Fatou Conte and Diabate Famoro, two low-income workers in Guinea's bustling seaside capital Conakry, are divided on President Alpha Conde's economic success, just one illustration of the controversy over his bid for a third term.
The 82-year-old is running in Sunday's election in the West African state after having won two past ballots partly on promises to deliver jobs and electricity to the impoverished nation.
But Sunday's election comes after months of unrest in Guinea. Conde pushed through a new constitution in March that allowed him to sidestep two-term limits, defying months of mass protests against the move.
Still mired in poverty after a decade in power, Conde's management of Guinea's economy is a major campaign issue.
"Since Conde, we've had light," said Fatou Conte, a 41-year-old bread vendor and supporter of the president.
Diabate Famoro, a struggling 33-year-old boilermaker, is less enthused. Power cuts are constant, he says.
In Conakry, huge campaign posters of Conde, decked in the yellow colours of his party, hang by the hectic roadsides. They bear the slogan, "shared prosperity".
Posters of his main contender, opposition leader Cellou Dalein Diallo -- who was also at the forefront of resistance to a Conde third term -- read "change is now".
A former opposition activist, Conde became Guinea's first democratically-elected president in 2010 and was re-elected in 2015.
Rights campaigners accuse of him of veering towards authoritarianism, however. Security forces have killed dozens of anti-Conde protesters since October last year, for example.
'We have light'
Conde says he inherited deep economic problems when he came to office in 2010.
"The central bank didn't have one month of reserves, inflation was at 21 percent," he told French daily Le Monde last year.
The country was then hit badly by West Africa's Ebola outbreak, which killed some 11,000 people in Guinea between 2013 and 2016.
Conde nonetheless pursued mining reforms and launched large infrastructure projects, with his government pointing to thousands of jobs created in the extractive industries.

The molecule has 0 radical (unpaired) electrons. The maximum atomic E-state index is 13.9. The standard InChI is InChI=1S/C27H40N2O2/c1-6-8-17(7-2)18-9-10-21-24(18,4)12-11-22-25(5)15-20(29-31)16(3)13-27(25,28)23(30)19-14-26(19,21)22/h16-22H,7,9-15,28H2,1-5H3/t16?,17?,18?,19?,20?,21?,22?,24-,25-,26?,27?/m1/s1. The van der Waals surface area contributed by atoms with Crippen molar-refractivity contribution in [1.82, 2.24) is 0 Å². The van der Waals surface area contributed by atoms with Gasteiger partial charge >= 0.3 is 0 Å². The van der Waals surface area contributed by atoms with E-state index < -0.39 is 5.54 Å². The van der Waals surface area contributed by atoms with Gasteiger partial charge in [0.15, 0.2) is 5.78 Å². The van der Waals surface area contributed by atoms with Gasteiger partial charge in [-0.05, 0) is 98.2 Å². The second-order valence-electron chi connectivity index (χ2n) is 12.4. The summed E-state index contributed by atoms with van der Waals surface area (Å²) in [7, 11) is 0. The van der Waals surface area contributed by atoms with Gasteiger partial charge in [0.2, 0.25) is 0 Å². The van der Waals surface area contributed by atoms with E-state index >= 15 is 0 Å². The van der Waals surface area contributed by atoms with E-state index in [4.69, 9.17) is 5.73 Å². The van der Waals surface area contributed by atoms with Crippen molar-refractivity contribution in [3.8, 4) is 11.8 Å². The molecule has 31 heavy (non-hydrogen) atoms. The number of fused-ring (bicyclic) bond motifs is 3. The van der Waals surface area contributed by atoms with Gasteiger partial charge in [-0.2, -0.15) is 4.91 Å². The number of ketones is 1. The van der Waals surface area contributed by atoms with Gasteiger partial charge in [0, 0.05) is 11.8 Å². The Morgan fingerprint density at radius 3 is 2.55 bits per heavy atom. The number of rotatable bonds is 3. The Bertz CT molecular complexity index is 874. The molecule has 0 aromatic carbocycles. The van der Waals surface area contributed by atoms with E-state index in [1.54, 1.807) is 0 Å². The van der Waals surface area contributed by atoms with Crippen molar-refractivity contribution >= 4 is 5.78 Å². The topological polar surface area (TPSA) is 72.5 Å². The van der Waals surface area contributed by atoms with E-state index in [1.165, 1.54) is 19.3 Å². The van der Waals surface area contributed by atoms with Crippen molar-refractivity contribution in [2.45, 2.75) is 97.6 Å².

Guinea is home to the world's largest reserves of bauxite, the ore used to produce aluminium.
The country also has rich deposits of iron ore, gold and diamonds, and is known as the 'water tower' of West Africa for its abundant fresh-water supplies.
As well as focusing on mining, Conde has embarked on an ambitious programme of dam building to harness hydroelectric power.
The largest dam -- the huge Chinese-financed Souapiti project -- is expected to meet Guinea's electricity needs when completed, possibly this year. There are also hopes to export electricity.
"Since Conde, we have light, everything is stable," said Conte, the bread vendor, at a political event in the capital.
As women dressed sang songs praising the president, Conte explained that power access had been woeful under Lansana Conte, an autocrat who ruled from 1984 to 2008.
Yet many Guineans have seen little change, and the problems hindering development are legion.
Legislation can be sloppy, the banking system's unwieldy, corruption endemic, and infrastructure either poor or non-existant.
Bady Balde, the deputy executive director of Extractive Industries Transparency Initiative, a civil-society group, said the government had made some progress in the mining sector, particularly on tax transparency.
But that progress "is far from sufficient," he cautioned.
A report on Conde's government pledges, published this month by the association of Guinean bloggers, also found that Conde had only kept 40 out of 315 commitments -- a rate of 13 percent.
Diabate Famoro, the struggling boilermaker, said he hasn't seen the results of Conde's decade in power.
He was on his way to hospital in Conakry, accompanying his friend Sylla Mohamed Lamine, who was taking his father for treatment there.
"People talk about prosperity," said Lamine, 34, looking up at one of Conde's campaign posters. "(But)it's a nightmare".
Famoro said he will not vote on Sunday. Lamine, who often considers leaving Guinea, plans to spoil his ballot.
"Why don't I do as the others do, go to the Mediterranean and try my luck," he said.